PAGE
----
Term Projects

A term project for this course should represent 14 to 16 hours of work. If you are approaching 15 hours, stop, and spend the last bit of time on documenting what you have done and how it should be completed by someone else.

The main goal of any term project is to make the course better. In the past, the emphasis was on creating more information for our RPI archive. This is still acceptable, but students are now encouraged to tweak the existing web pages. This term project will constitute 15 per cent of your grade. Of this percentage, 3% is reserved for finishing your project in time for use this semester. If you add something totally new, this may not apply.

Please select the topic for your term project during the first weeks of this semester. To exclude others from the same topic, find the web page that you intend to improve and print it out. Hand in that hard copy with notes written on it telling what you intend to do. These pages will be kept in a notebook that any student in this course can consult. If you elect to do something new instead of improving an existing page, you should still put your proposal in this notebook early in the semester.

Although you are asked to select a topic before it comes up in the course schedule, our web pages are supposed to stand alone. This means that they should be comprehensible without the lecture material. A web page that does not meet this criterion is a good candidate for your project. In fact, a clever project might be to divide a page into several pages-one for introduction and others for follow up after attending lecture.

Some suggestions are:

  1. Do not focus on the appearance of the page. A dull, colorless page can be a turn off, but a page with beautiful color combinations and graphics that takes forever to download while adding no content can be an even worse turn off. Colored lettering and large font sizes cost nothing in terms of downloading but can make a page more attractive.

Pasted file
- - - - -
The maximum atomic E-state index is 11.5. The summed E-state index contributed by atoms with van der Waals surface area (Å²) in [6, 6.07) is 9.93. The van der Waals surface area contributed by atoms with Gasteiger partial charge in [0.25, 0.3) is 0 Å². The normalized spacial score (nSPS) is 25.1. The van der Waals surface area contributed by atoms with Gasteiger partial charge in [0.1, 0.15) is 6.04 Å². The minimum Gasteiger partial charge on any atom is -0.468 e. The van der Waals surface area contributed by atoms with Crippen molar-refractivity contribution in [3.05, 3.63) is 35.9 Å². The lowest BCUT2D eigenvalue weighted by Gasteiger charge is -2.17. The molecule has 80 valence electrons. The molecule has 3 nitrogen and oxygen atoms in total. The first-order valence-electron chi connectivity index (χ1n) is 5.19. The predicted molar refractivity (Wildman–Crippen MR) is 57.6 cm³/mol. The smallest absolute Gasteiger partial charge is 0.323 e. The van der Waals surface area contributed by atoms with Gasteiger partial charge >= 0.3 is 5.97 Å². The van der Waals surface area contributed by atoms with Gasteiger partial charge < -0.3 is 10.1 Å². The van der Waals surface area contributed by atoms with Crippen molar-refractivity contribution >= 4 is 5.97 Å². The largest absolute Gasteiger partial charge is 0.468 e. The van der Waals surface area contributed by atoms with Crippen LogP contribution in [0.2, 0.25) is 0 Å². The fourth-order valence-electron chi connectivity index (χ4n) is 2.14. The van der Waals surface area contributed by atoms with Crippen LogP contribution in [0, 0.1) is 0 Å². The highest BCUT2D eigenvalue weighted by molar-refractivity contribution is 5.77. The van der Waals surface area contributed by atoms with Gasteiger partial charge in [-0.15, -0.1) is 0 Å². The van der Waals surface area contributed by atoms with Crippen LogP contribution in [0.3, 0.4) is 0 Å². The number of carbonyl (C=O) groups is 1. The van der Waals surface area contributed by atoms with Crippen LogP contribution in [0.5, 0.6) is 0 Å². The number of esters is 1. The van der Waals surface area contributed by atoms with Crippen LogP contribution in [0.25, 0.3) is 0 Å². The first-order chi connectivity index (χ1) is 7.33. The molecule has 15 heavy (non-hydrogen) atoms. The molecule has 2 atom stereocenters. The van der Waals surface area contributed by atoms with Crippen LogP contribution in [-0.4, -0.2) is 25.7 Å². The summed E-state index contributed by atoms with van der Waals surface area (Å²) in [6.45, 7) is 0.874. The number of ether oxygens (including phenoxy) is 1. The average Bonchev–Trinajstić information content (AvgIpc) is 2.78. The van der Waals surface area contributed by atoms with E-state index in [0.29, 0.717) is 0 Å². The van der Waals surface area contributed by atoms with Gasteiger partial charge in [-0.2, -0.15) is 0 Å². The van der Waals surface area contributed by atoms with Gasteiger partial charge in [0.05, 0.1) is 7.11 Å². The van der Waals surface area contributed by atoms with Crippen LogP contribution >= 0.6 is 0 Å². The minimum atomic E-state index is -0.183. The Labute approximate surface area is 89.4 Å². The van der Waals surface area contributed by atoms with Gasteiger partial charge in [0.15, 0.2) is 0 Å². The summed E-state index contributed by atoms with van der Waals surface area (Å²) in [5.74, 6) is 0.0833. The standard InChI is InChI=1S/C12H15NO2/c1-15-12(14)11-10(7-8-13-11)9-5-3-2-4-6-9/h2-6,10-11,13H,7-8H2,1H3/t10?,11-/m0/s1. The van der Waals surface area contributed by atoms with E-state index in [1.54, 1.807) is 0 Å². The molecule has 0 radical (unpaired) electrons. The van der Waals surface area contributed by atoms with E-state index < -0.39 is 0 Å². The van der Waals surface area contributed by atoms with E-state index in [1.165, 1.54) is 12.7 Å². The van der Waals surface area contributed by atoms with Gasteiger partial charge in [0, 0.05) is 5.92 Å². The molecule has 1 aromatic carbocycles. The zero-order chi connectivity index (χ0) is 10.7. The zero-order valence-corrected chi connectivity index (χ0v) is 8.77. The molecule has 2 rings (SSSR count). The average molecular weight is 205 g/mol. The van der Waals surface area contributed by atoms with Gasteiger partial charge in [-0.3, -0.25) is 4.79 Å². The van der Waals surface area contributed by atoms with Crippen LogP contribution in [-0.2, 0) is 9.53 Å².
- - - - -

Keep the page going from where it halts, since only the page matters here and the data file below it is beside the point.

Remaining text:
2. Look for opportunities to add help. Terms that might not be familiar to the reader can be "hot" links to help. However, you should tell the reader what is coming, e.g., "definition of adsorption" instead of simply making adsorption a hot word. If too many links waste the time of the reader who already knows the help material, this is another serious turn off.
  3. Look for opportunities to replace a word description with a sketch. Pictures teach better than words.
  4. Add help in another language if you are fluent in something other than English.
  5. Some of the Javascript and Java exercises would benefit greatly by a guide page or better instructions.
  6. Pages for "Test Yourself" can be good teachers.
Should you decide to author something new, here are some tips:

a. How to perform any standard test, e.g., jar test, determination of dry weight, calibration of an instrument, TOC, Yellow Springs assay for glucose.
b. Using a spreadsheet for engineering design.
c. Photo essay on some unit operation, e.g., industrial filtration, toxic site remediation, chem process control.
d. Step-by-step solutions to problems.
e. We need better and more stuff about recombinant DNA technology.
Sample page that you can use as a template. Use Netscape to save it.
How to get some special characters